Al Qaeda’s North African branch has claimed responsibility for a terror attack on an Ivory Coast beach resort on Sunday in which 16 people, including four Europeans, were killed.
Six gunmen targeted hotels on a beach at Grand Bassam, a weekend retreat popular with Western expatriates about 25 miles east of the commercial capital Abidjan, before being killed in clashes with Ivorian security forces, the government said.
A top French expert said that the attack was “clearly against France”, which has former colonial ties with the country and a continent of 600 soldiers nearby.
“Six attackers came onto the beach in Bassam this afternoon,” Ivorian President Alassane Ouattara said during a visit to the site. “We have 14 civilians and two special forces soldiers who were unfortunately killed.”
Hamed Bakayoko, Ivory Coast’s interior minister, said foreign citizens from France, Germany, Burkina Faso, Mali and Cameroon were among the victims.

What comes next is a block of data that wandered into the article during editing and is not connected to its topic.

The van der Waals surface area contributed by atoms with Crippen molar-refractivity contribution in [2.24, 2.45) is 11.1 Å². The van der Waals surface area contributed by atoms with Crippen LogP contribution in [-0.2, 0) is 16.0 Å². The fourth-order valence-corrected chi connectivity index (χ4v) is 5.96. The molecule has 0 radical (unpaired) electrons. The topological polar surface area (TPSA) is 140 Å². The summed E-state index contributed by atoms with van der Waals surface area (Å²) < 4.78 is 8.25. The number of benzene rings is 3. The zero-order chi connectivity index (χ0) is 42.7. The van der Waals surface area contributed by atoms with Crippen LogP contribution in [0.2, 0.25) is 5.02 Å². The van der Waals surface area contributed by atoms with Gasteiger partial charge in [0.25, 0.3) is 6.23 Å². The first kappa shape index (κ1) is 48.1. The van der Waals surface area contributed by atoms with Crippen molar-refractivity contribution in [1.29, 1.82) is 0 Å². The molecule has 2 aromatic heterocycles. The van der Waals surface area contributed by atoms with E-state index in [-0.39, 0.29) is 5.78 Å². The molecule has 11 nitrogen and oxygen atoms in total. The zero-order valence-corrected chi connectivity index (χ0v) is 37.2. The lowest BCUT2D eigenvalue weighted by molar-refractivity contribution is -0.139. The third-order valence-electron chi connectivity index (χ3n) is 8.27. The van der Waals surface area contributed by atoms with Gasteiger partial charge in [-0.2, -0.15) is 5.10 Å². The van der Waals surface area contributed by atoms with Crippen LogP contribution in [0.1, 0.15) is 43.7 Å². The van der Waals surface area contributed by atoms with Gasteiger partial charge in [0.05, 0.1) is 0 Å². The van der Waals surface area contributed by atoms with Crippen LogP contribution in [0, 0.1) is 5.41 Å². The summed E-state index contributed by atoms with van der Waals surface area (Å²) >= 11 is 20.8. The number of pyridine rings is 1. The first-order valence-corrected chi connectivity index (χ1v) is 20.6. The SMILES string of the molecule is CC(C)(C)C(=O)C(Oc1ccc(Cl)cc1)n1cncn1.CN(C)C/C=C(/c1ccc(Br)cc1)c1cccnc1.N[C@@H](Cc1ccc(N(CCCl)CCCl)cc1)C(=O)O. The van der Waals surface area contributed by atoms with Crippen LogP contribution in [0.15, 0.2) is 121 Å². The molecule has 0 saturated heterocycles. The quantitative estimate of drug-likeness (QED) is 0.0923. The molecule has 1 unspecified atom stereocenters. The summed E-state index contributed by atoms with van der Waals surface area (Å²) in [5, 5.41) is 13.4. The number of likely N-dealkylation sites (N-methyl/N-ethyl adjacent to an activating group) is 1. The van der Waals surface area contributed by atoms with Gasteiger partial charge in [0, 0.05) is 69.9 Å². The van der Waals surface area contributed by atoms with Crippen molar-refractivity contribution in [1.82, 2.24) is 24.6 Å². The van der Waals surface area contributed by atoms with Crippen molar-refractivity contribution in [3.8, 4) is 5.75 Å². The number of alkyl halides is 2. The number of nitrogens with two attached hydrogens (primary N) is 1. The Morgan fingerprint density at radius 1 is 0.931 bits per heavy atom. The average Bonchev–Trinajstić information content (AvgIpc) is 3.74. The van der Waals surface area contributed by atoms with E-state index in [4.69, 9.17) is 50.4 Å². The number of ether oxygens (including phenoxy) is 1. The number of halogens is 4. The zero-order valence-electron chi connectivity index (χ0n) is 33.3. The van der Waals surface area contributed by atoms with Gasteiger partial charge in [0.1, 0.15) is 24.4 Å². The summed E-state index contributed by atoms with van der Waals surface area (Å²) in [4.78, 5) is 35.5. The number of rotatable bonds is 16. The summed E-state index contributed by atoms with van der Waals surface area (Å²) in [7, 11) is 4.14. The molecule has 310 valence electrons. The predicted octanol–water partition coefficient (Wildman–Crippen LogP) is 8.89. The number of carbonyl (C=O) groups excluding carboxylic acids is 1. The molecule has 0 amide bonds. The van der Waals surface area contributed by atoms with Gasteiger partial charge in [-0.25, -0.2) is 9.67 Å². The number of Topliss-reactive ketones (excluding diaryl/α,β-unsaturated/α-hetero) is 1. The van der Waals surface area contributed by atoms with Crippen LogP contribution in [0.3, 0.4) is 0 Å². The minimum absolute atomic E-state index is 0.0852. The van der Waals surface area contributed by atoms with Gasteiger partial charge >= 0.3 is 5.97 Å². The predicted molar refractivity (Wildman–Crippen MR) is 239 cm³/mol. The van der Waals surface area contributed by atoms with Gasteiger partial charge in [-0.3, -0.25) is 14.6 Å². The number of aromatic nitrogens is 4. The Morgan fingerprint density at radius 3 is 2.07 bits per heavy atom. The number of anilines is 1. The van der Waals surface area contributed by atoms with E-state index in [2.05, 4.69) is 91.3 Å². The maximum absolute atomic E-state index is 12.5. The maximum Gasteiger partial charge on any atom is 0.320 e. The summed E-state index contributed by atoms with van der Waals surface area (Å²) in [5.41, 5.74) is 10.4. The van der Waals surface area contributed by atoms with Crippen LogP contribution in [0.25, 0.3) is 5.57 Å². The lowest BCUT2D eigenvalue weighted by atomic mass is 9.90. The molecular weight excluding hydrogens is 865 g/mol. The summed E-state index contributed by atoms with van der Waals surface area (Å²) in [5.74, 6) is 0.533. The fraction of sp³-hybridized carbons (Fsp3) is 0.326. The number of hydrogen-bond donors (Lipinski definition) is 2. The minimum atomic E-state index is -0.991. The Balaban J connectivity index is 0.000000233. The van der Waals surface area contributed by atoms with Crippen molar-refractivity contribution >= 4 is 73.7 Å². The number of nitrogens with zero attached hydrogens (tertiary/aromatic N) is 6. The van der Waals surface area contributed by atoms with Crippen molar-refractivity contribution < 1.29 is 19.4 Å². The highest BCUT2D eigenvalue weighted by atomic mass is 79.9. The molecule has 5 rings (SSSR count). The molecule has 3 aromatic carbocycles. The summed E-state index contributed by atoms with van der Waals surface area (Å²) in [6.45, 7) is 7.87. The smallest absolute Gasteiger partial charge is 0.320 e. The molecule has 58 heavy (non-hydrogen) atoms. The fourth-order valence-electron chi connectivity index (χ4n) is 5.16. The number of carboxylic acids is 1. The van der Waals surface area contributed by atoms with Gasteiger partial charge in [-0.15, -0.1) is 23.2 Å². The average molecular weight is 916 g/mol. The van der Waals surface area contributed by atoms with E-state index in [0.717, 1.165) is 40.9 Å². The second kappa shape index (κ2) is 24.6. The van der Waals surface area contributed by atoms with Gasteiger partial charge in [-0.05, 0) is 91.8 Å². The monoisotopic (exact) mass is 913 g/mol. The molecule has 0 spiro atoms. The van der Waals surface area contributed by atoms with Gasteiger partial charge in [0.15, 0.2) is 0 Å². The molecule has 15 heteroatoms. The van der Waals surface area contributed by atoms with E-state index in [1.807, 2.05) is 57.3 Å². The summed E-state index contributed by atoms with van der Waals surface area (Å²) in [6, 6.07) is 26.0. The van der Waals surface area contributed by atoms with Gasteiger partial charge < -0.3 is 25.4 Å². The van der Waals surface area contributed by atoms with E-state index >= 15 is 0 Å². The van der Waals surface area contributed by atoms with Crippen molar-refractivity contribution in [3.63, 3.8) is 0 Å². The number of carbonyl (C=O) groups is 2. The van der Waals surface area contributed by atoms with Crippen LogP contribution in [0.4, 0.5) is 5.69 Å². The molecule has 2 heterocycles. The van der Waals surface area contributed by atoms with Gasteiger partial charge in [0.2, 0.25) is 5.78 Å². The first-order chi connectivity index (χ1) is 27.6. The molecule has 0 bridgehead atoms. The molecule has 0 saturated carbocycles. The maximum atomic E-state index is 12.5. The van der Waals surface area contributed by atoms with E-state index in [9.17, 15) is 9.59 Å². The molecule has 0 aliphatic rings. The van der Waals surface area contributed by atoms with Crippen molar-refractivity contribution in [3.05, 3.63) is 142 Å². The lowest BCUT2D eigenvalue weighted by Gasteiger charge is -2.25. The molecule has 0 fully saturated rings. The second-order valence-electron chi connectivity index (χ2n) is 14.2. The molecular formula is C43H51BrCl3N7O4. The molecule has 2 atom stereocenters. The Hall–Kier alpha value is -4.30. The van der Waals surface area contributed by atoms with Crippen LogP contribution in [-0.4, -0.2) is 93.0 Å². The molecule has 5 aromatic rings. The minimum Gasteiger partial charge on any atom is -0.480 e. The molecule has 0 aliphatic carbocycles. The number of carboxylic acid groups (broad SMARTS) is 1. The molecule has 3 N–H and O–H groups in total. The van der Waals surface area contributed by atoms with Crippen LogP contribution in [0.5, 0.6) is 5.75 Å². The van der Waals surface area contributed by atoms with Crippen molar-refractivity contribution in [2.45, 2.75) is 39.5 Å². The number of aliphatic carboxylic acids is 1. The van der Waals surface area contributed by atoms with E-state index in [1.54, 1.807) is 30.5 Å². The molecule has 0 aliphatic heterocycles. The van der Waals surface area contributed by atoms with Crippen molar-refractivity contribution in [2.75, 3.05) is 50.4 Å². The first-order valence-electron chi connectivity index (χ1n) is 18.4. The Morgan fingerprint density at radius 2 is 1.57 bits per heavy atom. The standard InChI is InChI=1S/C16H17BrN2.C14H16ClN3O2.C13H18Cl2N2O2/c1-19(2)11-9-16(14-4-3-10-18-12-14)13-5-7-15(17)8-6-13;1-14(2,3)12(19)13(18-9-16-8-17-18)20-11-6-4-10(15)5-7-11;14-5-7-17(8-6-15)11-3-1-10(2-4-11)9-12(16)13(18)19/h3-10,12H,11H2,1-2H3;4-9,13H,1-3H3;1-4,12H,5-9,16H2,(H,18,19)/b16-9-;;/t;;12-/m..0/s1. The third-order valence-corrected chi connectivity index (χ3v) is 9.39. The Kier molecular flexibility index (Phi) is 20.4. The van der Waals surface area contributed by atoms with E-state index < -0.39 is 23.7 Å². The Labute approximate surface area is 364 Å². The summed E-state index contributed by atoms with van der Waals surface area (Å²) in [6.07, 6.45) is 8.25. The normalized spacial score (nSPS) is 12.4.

On Twitter, one of those killed was identifed as Henrike Grohs, director of the Goethe Institut in Abidjan.
Mr Bakayoko also told state television that authorities were in possession of a mobile phone they hoped would prove a valuable lead in finding those responsible for the attack.
Beachgoers were filmed screaming and running into nearby hotels for cover as up to four balaclava-clad gunmen sprayed bullets indiscriminately while shouting “Allahu Akbar”.
Marie-Claire Yapi was separated from her nine-month old baby and her sister in the chaos. She said she was told the attackers were speaking in Arabic and everyone understood they were terrorists. “It was truly, truly, terrifying, it was indeed terrorists,” eyewitness Marie-Claire Yapi, who was separated from her nine-month old baby and her sister in the chaos, told FRANCE 24. “Someone said to me: ‘Run, this is serious – they are killing everyone.’
Witnesses described the attackers as African, armed with Kalashnikovs and grenade belts and dressed in casual clothes who shot at “anyone they could find” as they “calmly” walked along the packed beachfront of Grand Bassam, 25 miles east of the capital Abidjan at lunchtime on Sunday.